When I came into this school year, I dreaded everything.  I wrote several posts (Looking ahead and Return to School) expressing my dissatisfaction.  I think the reason I was so apprehensive was because last year was incredibly challenging.  I spent half the year across the world from everyone I loved and the other half learning that, because of my time abroad, I no longer fit with the people I loved in the same way.  It was a year of learning, a year of lonliness, a year of great frustration.  Part of me was scared that this year would be the same.

But the thing is, God is good.  He sees me and knows me.  He understands where I was at and knew exactly how to provide for me.  No, He didn’t bring me close friends to replace the ones I have lost.  But He gave me more of Himself.  People cannot fill the needs of my soul, but He can.  Not only does He fill me, love me, and provide for me, but He wants to be known by me.  He desires intimacy with me, deep closeness.  And, as I’ve responded to that over the past few months, I find myself falling more and more in love with Him.  There’s a line in a Christmas song that goes, “Hearts unfurl like flowers before Thee / opening to the sun above”.  That’s me.  And oh, it’s so beautiful.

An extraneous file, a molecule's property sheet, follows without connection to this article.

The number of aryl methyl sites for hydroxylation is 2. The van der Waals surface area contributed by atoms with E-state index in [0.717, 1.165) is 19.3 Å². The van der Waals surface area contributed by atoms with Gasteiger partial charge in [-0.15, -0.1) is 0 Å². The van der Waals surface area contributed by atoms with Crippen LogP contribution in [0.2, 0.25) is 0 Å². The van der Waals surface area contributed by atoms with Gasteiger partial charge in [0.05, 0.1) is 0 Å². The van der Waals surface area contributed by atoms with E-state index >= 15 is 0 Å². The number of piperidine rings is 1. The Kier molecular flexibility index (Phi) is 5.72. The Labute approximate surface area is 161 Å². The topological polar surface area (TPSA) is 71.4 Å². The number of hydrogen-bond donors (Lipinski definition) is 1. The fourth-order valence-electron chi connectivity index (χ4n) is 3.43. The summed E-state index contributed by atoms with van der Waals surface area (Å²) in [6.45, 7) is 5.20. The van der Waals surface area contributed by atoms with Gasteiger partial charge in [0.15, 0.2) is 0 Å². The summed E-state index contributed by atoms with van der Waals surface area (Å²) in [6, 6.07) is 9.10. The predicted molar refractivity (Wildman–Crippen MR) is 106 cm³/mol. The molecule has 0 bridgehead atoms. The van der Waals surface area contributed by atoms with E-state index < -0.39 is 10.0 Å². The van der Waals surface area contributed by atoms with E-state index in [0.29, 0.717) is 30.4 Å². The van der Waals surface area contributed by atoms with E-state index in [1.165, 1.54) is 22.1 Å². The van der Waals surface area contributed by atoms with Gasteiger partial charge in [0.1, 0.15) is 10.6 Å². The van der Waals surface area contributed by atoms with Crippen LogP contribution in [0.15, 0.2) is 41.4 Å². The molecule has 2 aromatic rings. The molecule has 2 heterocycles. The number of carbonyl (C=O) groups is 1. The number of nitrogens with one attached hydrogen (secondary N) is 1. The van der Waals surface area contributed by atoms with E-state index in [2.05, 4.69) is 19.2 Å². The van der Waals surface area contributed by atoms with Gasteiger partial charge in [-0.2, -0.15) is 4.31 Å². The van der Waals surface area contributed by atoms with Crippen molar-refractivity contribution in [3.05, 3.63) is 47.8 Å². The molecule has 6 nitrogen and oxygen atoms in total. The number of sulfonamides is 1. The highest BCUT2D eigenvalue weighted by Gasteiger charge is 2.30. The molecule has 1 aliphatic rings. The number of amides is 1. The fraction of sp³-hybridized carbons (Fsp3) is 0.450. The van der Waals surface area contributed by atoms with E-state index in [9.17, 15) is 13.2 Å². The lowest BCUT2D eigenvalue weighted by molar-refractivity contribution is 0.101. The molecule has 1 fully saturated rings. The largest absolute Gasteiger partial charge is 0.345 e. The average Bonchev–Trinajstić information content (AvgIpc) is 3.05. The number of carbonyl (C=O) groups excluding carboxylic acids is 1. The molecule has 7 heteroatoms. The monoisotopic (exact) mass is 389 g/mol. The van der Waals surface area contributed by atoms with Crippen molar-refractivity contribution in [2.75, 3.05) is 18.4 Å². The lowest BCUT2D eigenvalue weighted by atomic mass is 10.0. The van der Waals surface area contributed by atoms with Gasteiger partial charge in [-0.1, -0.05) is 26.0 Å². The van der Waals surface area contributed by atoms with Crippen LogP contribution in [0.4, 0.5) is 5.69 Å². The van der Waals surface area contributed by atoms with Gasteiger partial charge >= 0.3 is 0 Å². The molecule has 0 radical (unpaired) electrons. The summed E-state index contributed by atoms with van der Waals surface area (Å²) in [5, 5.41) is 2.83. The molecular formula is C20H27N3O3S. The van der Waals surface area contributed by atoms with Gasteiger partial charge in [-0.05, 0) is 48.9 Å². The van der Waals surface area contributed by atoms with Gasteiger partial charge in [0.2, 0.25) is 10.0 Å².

Not only has God been providing for me personally, He brought me to an incredible Bible study where I am challenged like I haven’t been in years.  There are times when I feel like I know everything there is to know about God, faith, and the Bible.  But through this Bible study, God has been teaching me to let go of everything I think I know and know Him.  Every week, I walk away with a new insight on His goodness and am left breathless.  It’s been so, so wonderful and my entire faith mindset has shifted dramatically.

It’s scary, letting go of yourself and trusting something you do not see.  But, oh my goodness, it’s beautiful.  There’s nothing like it in the world.  The greatest pleasures in life pale in comparison to the goodness of knowing God.

In the book of Philippians, Paul has similar words:

“But whatever gain I had, I counted it as loss for the sake of Christ.  Indeed, I count everything as loss because of the surpassing worth of knowing Christ Jesus my Lord.  For his sake I have suffered the loss of all things and count them as rubbish, in order that I may gain Christ and be found in him, not having a righteousness of my own that comes from the law, but that which comes through faith in Christ, the righteousness from God that comes by faith.” Philippians 3:7-9

I’m not quite to the level of Paul yet.  I haven’t dropped every material thing, nor have I experienced any great suffering.  But the spirit behind the verses, the same deep longing and affection for Christ resonates in my heart.

I realize this is a bit different from my usual posts, but the need to express these things in words have been bubbling up in my heart for quite a while.  Here they finally are.